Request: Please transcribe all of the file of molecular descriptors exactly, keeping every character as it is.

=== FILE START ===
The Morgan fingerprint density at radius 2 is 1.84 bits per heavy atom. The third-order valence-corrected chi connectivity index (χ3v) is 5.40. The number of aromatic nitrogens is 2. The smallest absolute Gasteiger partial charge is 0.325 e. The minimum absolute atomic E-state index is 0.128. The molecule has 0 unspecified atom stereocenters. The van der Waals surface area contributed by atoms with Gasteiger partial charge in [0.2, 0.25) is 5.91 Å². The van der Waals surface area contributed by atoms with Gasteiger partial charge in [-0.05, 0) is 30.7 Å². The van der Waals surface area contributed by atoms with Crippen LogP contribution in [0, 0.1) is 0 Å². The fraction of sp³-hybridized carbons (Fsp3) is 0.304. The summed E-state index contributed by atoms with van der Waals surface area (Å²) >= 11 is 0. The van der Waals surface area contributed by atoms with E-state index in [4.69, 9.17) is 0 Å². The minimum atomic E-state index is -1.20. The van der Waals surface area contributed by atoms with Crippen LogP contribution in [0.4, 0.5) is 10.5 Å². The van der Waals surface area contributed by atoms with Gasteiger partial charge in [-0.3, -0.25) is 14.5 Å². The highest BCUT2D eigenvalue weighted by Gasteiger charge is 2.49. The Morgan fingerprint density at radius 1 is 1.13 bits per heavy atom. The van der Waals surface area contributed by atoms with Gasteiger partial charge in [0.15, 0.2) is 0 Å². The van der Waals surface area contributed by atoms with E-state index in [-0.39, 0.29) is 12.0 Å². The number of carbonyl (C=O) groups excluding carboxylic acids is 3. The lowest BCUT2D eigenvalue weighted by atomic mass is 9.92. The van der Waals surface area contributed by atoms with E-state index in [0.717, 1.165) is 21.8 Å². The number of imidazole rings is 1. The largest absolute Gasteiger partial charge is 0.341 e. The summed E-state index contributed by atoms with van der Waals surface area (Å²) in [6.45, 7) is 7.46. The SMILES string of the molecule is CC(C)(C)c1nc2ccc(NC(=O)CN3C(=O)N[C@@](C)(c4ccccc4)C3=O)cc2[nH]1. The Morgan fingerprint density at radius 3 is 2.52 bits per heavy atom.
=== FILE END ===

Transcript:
The Morgan fingerprint density at radius 2 is 1.84 bits per heavy atom. The third-order valence-corrected chi connectivity index (χ3v) is 5.40. The number of aromatic nitrogens is 2. The smallest absolute Gasteiger partial charge is 0.325 e. The minimum absolute atomic E-state index is 0.128. The molecule has 0 unspecified atom stereocenters. The van der Waals surface area contributed by atoms with Gasteiger partial charge in [0.2, 0.25) is 5.91 Å². The van der Waals surface area contributed by atoms with Gasteiger partial charge in [-0.05, 0) is 30.7 Å². The van der Waals surface area contributed by atoms with Crippen LogP contribution in [0, 0.1) is 0 Å². The fraction of sp³-hybridized carbons (Fsp3) is 0.304. The summed E-state index contributed by atoms with van der Waals surface area (Å²) >= 11 is 0. The van der Waals surface area contributed by atoms with E-state index in [4.69, 9.17) is 0 Å². The minimum atomic E-state index is -1.20. The van der Waals surface area contributed by atoms with Crippen LogP contribution in [0.4, 0.5) is 10.5 Å². The van der Waals surface area contributed by atoms with Gasteiger partial charge in [-0.3, -0.25) is 14.5 Å². The highest BCUT2D eigenvalue weighted by Gasteiger charge is 2.49. The Morgan fingerprint density at radius 1 is 1.13 bits per heavy atom. The van der Waals surface area contributed by atoms with Gasteiger partial charge in [0.15, 0.2) is 0 Å². The van der Waals surface area contributed by atoms with E-state index in [-0.39, 0.29) is 12.0 Å². The number of carbonyl (C=O) groups excluding carboxylic acids is 3. The lowest BCUT2D eigenvalue weighted by atomic mass is 9.92. The van der Waals surface area contributed by atoms with E-state index in [0.717, 1.165) is 21.8 Å². The number of imidazole rings is 1. The largest absolute Gasteiger partial charge is 0.341 e. The summed E-state index contributed by atoms with van der Waals surface area (Å²) in [6.45, 7) is 7.46. The SMILES string of the molecule is CC(C)(C)c1nc2ccc(NC(=O)CN3C(=O)N[C@@](C)(c4ccccc4)C3=O)cc2[nH]1. The Morgan fingerprint density at radius 3 is 2.52 bits per heavy atom.